BURROUGH VALLEY -- When it comes to timbersports, Walt Page certainly has the chops.
You might even say the 29-year-old Tollhouse man has timber in his blood. Page's grandfather managed forests around Shaver Lake for Southern California Edison, and his dad is a logging contractor.
"I've been around forestry and timber work since I was old enough to go into the woods," Page says.
Page spends his summers logging and his winters working construction. And when he's not chopping and sawing for pay, he's chopping and sawing for fun in the Stihl Timbersports Series.
This weekend in Pigeon Forge, Tenn., Page will be among 20 competitors at the Stihl Timbersports U.S. Championship. The winner of Saturday's final round gets a new Dodge pickup and an invitation to the World Championship this fall in Stuttgart, Germany.
Page is technically a rookie in the Stihl Timbersports Series, and this will be his first appearance at nationals. But no one is selling the 6-foot-3, 200-pounder short since he won the Western Qualifier on April 26 in Missoula, Mont. -- and pocketed $2,500 in prize money.
"I'm excited because it's the next step," Page says. "It's a national competition. If this was golf, it would be like going from a regular tournament to the Masters."
Competitors in the Stihl Timbersports Series take part in six timed events. Three involve the use of axes (standing block chop, underhand chop and springboard chop), and the other three require saws (stock saw, hot saw and singlebuck).
Each of the six disciplines awards its own prize money. The lumberjack with the lowest combined time in all six is declared the all-around champion.
Since winning regionals, Page has spent almost every day honing his chopping and sawing skills in a half-finished barn on his family's ranch. (Walt and fiancée Caitlin will be married in that same barn June 15. He assures it'll look a lot different by then.)
Most of the events, whether chopping or sawing through a log, are finished in 20 seconds. The exception is the springboard, which requires about a minute because each lumberjack must first place two boards into axe-created pockets before standing on the higher one to chop the log in its desired place.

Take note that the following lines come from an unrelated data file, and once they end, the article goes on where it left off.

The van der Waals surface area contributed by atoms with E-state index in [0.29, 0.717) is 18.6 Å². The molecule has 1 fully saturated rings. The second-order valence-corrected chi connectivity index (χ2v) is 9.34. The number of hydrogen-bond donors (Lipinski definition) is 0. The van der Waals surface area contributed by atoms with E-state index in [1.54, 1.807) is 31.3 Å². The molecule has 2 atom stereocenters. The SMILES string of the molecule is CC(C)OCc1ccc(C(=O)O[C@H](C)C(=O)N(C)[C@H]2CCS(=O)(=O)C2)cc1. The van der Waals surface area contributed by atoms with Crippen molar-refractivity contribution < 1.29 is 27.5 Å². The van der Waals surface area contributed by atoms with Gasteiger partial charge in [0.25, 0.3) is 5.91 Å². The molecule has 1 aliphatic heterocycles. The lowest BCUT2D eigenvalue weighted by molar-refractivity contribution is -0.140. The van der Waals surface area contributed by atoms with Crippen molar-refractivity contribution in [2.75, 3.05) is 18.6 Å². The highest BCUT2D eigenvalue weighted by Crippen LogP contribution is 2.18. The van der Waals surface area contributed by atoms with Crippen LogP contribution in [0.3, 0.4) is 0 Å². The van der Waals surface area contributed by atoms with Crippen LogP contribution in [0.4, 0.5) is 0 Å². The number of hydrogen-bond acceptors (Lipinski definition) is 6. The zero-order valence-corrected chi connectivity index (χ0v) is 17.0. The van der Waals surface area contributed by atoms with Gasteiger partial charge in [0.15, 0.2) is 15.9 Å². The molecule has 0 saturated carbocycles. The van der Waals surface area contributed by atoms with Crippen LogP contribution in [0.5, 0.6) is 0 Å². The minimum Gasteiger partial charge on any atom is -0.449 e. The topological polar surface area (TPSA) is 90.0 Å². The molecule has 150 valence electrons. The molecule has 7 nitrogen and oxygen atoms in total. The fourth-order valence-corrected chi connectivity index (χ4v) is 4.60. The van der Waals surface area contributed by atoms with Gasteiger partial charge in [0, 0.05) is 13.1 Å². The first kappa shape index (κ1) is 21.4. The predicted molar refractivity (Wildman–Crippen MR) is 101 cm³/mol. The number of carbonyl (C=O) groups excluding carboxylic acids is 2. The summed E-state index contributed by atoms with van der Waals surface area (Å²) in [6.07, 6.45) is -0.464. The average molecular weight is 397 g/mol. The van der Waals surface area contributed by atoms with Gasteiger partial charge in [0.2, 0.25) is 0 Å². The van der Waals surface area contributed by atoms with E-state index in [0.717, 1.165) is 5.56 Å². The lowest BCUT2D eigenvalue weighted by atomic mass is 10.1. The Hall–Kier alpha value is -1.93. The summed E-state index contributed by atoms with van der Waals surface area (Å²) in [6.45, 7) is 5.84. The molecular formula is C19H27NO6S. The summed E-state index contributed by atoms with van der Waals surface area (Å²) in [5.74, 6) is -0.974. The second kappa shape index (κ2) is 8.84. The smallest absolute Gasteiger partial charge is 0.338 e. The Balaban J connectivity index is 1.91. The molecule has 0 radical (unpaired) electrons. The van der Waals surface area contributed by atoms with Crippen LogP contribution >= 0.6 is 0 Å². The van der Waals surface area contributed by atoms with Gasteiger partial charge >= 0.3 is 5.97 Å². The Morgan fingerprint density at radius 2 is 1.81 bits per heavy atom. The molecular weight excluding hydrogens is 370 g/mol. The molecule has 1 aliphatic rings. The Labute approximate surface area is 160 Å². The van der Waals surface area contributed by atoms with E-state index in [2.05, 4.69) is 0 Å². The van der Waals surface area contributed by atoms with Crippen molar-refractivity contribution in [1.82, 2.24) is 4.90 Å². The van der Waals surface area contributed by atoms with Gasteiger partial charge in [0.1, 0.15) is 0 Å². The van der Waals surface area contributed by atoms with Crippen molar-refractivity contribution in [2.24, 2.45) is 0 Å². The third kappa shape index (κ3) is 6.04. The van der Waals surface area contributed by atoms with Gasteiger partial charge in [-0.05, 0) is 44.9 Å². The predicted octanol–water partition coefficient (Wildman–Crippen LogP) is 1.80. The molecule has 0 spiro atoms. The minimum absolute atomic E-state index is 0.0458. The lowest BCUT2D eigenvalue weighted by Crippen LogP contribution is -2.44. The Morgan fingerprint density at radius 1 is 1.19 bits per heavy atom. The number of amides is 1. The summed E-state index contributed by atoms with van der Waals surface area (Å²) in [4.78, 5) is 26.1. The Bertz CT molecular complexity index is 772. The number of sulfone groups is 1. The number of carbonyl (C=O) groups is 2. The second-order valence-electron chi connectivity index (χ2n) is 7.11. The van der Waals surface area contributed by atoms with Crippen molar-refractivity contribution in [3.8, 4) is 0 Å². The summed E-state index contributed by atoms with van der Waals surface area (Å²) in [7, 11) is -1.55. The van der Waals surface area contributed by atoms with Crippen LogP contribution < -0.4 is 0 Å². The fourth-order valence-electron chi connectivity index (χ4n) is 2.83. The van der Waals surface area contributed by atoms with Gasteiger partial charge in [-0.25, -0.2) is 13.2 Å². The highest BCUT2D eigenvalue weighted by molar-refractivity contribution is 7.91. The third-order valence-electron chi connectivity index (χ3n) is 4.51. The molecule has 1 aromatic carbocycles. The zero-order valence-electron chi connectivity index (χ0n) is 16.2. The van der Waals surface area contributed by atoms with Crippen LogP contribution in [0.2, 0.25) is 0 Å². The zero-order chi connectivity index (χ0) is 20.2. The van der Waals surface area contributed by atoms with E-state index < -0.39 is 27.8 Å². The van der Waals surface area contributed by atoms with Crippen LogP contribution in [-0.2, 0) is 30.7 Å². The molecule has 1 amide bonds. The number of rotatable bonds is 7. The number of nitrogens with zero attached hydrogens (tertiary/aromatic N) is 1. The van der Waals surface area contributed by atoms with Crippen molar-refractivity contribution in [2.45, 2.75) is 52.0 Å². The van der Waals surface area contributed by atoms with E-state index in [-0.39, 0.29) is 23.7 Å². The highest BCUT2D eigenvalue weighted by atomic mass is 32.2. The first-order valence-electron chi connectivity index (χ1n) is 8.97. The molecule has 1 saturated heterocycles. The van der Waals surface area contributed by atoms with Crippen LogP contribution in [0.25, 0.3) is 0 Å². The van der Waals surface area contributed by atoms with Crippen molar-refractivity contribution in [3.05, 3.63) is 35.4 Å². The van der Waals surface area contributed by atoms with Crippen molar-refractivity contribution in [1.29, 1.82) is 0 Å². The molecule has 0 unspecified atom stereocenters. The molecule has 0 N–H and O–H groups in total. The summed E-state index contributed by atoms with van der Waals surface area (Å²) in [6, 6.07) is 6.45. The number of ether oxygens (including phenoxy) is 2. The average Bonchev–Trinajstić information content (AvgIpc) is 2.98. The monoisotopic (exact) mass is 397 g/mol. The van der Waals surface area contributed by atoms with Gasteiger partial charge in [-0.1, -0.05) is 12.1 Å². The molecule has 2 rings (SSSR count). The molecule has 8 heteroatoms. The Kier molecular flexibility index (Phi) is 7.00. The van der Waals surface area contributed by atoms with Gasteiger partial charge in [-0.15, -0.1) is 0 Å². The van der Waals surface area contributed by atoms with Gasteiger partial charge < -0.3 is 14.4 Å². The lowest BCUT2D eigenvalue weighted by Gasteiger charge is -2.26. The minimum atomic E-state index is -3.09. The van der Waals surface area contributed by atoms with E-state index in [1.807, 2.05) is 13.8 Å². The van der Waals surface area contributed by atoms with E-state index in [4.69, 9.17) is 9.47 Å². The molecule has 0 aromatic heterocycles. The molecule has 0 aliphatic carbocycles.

"It's my favorite event because it requires endurance," Page says. "Plus I'm young, dumb and not afraid of heights."
Each time Page swings his axe, huge chunks of wood fly off in several directions. The object in the chopping events is to split the log. In the sawing events, the object is to create a perfectly round disk -- or two of them.
In the stock saw event, lumberjacks use identical chainsaws with a 20-inch bar. Each competitor makes one downward cut and one upward cut from a resting position.
The hot saw is the souped-up version. Page's hot saw is powered by a 250cc engine from a Honda dirtbike and weighs 60 pounds -- about three times as much as a stock saw.
By contrast, the singlebuck requires each competitor to saw through a 19-inch log using a crosscut saw. The singlebuck is sometimes called the "misery whip" because of the physical toll it takes to operate it.
Besides the stock saw, all of Page's saws and axes are specialty tools. His crosscut saw, for example, is 6 feet, 3 inches long, custom made for him by a builder in Redding and costing more than $6,000.
Same goes for his competition axes.
"You can't get axes like this at Home Depot," says Page, who got involved with timbersports while attending Cal Poly. "The steel has to be good enough quality so that you can draw it out to a fine edge and still hold its sharpness."
Timbersport events are based on traditional lumberjack skills, even if tools like the singlebuck are mostly used today in wilderness areas where chainsaws are prohibited.
But even modern-day lumberjacks still have to chop firewood, and Page does plenty of that.
"His firewood, and everyone else's, too," jokes Logan Page, Walt's twin brother. They're identical, except Logan lacks Walt's thick, bushy beard.
Preliminary rounds of the Stihl Timbersports U.S. Championship are Friday with the top 10 scorers advancing to Saturday's final.
"If I can make it to the championship day," Page says, "I'm going to be a very happy individual."
Stihl Timbersports U.S. ChampionshipWhen: Friday-Saturday
Where: Pigeon Forge, Tenn.
Video streaming: Live at Stihltimbersports.us
TV: June 19 at 5 a.m., June 20 at 6 a.m. and June 23 at noon on the Outdoor Channel
The reporter can be reached at (559) 441-6218 or firstname.lastname@example.org.